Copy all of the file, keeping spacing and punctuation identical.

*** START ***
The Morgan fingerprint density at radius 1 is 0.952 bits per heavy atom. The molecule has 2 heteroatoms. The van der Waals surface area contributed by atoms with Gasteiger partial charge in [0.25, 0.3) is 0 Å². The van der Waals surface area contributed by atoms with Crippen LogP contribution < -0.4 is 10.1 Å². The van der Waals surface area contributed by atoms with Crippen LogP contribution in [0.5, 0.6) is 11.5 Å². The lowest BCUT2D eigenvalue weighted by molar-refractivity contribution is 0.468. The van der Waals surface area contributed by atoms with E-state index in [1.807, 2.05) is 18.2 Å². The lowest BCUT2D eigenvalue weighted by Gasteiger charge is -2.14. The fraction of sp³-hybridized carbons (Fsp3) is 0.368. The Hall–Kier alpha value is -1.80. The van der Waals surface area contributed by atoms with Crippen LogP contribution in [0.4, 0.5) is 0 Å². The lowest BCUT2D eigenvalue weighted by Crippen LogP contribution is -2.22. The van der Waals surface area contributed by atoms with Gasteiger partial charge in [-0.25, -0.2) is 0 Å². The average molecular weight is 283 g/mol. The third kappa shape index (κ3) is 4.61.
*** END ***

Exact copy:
The Morgan fingerprint density at radius 1 is 0.952 bits per heavy atom. The molecule has 2 heteroatoms. The van der Waals surface area contributed by atoms with Gasteiger partial charge in [0.25, 0.3) is 0 Å². The van der Waals surface area contributed by atoms with Crippen LogP contribution < -0.4 is 10.1 Å². The van der Waals surface area contributed by atoms with Crippen LogP contribution in [0.5, 0.6) is 11.5 Å². The lowest BCUT2D eigenvalue weighted by molar-refractivity contribution is 0.468. The van der Waals surface area contributed by atoms with E-state index in [1.807, 2.05) is 18.2 Å². The lowest BCUT2D eigenvalue weighted by Gasteiger charge is -2.14. The fraction of sp³-hybridized carbons (Fsp3) is 0.368. The Hall–Kier alpha value is -1.80. The van der Waals surface area contributed by atoms with Crippen LogP contribution in [0.4, 0.5) is 0 Å². The lowest BCUT2D eigenvalue weighted by Crippen LogP contribution is -2.22. The van der Waals surface area contributed by atoms with Gasteiger partial charge in [-0.25, -0.2) is 0 Å². The average molecular weight is 283 g/mol. The third kappa shape index (κ3) is 4.61.